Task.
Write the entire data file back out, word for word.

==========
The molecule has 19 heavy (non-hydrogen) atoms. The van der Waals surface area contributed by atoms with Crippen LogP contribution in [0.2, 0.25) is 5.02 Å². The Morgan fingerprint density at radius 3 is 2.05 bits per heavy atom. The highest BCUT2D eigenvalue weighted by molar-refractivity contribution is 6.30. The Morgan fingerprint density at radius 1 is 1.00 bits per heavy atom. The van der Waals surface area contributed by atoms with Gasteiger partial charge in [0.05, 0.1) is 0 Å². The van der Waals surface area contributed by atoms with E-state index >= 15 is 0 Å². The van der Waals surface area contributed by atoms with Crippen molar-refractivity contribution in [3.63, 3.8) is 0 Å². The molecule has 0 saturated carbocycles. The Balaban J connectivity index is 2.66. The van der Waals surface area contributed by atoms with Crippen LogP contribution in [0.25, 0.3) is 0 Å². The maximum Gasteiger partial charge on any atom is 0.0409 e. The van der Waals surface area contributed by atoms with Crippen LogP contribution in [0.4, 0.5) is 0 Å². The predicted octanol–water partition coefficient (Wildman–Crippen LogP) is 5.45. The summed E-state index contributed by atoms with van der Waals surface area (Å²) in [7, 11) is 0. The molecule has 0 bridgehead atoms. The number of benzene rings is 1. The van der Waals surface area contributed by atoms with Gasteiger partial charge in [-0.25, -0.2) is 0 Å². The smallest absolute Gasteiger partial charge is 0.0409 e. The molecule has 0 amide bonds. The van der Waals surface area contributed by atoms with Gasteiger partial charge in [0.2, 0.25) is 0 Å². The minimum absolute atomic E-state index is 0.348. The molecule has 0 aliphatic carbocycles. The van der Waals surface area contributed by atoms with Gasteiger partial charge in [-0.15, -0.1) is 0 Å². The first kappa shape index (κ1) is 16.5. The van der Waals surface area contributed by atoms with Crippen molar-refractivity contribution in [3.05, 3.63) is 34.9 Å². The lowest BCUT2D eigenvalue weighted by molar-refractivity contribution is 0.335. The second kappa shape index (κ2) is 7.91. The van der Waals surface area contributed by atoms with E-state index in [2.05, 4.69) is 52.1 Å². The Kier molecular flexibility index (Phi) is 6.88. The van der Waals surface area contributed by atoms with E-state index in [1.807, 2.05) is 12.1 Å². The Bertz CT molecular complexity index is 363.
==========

The molecule has 19 heavy (non-hydrogen) atoms. The van der Waals surface area contributed by atoms with Crippen LogP contribution in [0.2, 0.25) is 5.02 Å². The Morgan fingerprint density at radius 3 is 2.05 bits per heavy atom. The highest BCUT2D eigenvalue weighted by molar-refractivity contribution is 6.30. The Morgan fingerprint density at radius 1 is 1.00 bits per heavy atom. The van der Waals surface area contributed by atoms with Gasteiger partial charge in [0.05, 0.1) is 0 Å². The van der Waals surface area contributed by atoms with E-state index >= 15 is 0 Å². The van der Waals surface area contributed by atoms with Crippen molar-refractivity contribution in [3.63, 3.8) is 0 Å². The molecule has 0 saturated carbocycles. The Balaban J connectivity index is 2.66. The van der Waals surface area contributed by atoms with Crippen LogP contribution in [0.25, 0.3) is 0 Å². The maximum Gasteiger partial charge on any atom is 0.0409 e. The van der Waals surface area contributed by atoms with Crippen LogP contribution in [0.4, 0.5) is 0 Å². The predicted octanol–water partition coefficient (Wildman–Crippen LogP) is 5.45. The summed E-state index contributed by atoms with van der Waals surface area (Å²) in [7, 11) is 0. The molecule has 0 bridgehead atoms. The number of benzene rings is 1. The van der Waals surface area contributed by atoms with Gasteiger partial charge in [-0.25, -0.2) is 0 Å². The smallest absolute Gasteiger partial charge is 0.0409 e. The molecule has 0 amide bonds. The van der Waals surface area contributed by atoms with Gasteiger partial charge in [0.2, 0.25) is 0 Å². The minimum absolute atomic E-state index is 0.348. The molecule has 0 aliphatic carbocycles. The van der Waals surface area contributed by atoms with Gasteiger partial charge in [-0.15, -0.1) is 0 Å². The first kappa shape index (κ1) is 16.5. The van der Waals surface area contributed by atoms with Crippen molar-refractivity contribution in [3.05, 3.63) is 34.9 Å². The lowest BCUT2D eigenvalue weighted by molar-refractivity contribution is 0.335. The second kappa shape index (κ2) is 7.91. The van der Waals surface area contributed by atoms with E-state index in [2.05, 4.69) is 52.1 Å². The Kier molecular flexibility index (Phi) is 6.88. The van der Waals surface area contributed by atoms with E-state index in [1.807, 2.05) is 12.1 Å². The Bertz CT molecular complexity index is 363.